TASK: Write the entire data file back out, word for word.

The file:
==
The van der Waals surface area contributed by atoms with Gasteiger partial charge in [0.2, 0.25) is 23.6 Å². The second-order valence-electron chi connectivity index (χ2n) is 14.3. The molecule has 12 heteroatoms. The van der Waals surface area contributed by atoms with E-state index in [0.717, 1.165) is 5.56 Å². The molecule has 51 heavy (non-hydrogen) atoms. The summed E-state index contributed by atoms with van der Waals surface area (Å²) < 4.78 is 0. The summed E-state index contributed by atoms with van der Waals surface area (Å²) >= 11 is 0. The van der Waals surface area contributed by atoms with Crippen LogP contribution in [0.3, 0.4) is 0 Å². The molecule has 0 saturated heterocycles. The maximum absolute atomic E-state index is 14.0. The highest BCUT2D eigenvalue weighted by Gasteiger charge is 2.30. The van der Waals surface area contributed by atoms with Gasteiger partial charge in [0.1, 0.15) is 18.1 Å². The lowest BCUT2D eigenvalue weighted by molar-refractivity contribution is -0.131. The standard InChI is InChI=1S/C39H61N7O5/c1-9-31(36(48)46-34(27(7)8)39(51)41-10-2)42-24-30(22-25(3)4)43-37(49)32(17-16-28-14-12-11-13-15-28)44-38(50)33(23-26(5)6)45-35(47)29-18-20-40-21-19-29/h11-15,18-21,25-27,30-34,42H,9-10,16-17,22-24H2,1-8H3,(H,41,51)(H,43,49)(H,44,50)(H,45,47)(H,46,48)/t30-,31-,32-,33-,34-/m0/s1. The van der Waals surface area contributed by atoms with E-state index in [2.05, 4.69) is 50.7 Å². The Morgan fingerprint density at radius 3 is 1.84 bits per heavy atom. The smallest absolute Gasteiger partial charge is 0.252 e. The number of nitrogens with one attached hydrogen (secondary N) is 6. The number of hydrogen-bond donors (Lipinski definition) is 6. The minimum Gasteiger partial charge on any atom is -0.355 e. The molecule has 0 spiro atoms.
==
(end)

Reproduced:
The van der Waals surface area contributed by atoms with Gasteiger partial charge in [0.2, 0.25) is 23.6 Å². The second-order valence-electron chi connectivity index (χ2n) is 14.3. The molecule has 12 heteroatoms. The van der Waals surface area contributed by atoms with E-state index in [0.717, 1.165) is 5.56 Å². The molecule has 51 heavy (non-hydrogen) atoms. The summed E-state index contributed by atoms with van der Waals surface area (Å²) < 4.78 is 0. The summed E-state index contributed by atoms with van der Waals surface area (Å²) >= 11 is 0. The van der Waals surface area contributed by atoms with Crippen LogP contribution in [0.3, 0.4) is 0 Å². The molecule has 0 saturated heterocycles. The maximum absolute atomic E-state index is 14.0. The highest BCUT2D eigenvalue weighted by Gasteiger charge is 2.30. The van der Waals surface area contributed by atoms with Gasteiger partial charge in [0.1, 0.15) is 18.1 Å². The lowest BCUT2D eigenvalue weighted by molar-refractivity contribution is -0.131. The standard InChI is InChI=1S/C39H61N7O5/c1-9-31(36(48)46-34(27(7)8)39(51)41-10-2)42-24-30(22-25(3)4)43-37(49)32(17-16-28-14-12-11-13-15-28)44-38(50)33(23-26(5)6)45-35(47)29-18-20-40-21-19-29/h11-15,18-21,25-27,30-34,42H,9-10,16-17,22-24H2,1-8H3,(H,41,51)(H,43,49)(H,44,50)(H,45,47)(H,46,48)/t30-,31-,32-,33-,34-/m0/s1. The van der Waals surface area contributed by atoms with E-state index in [2.05, 4.69) is 50.7 Å². The Morgan fingerprint density at radius 3 is 1.84 bits per heavy atom. The smallest absolute Gasteiger partial charge is 0.252 e. The number of nitrogens with one attached hydrogen (secondary N) is 6. The number of hydrogen-bond donors (Lipinski definition) is 6. The minimum Gasteiger partial charge on any atom is -0.355 e. The molecule has 0 spiro atoms.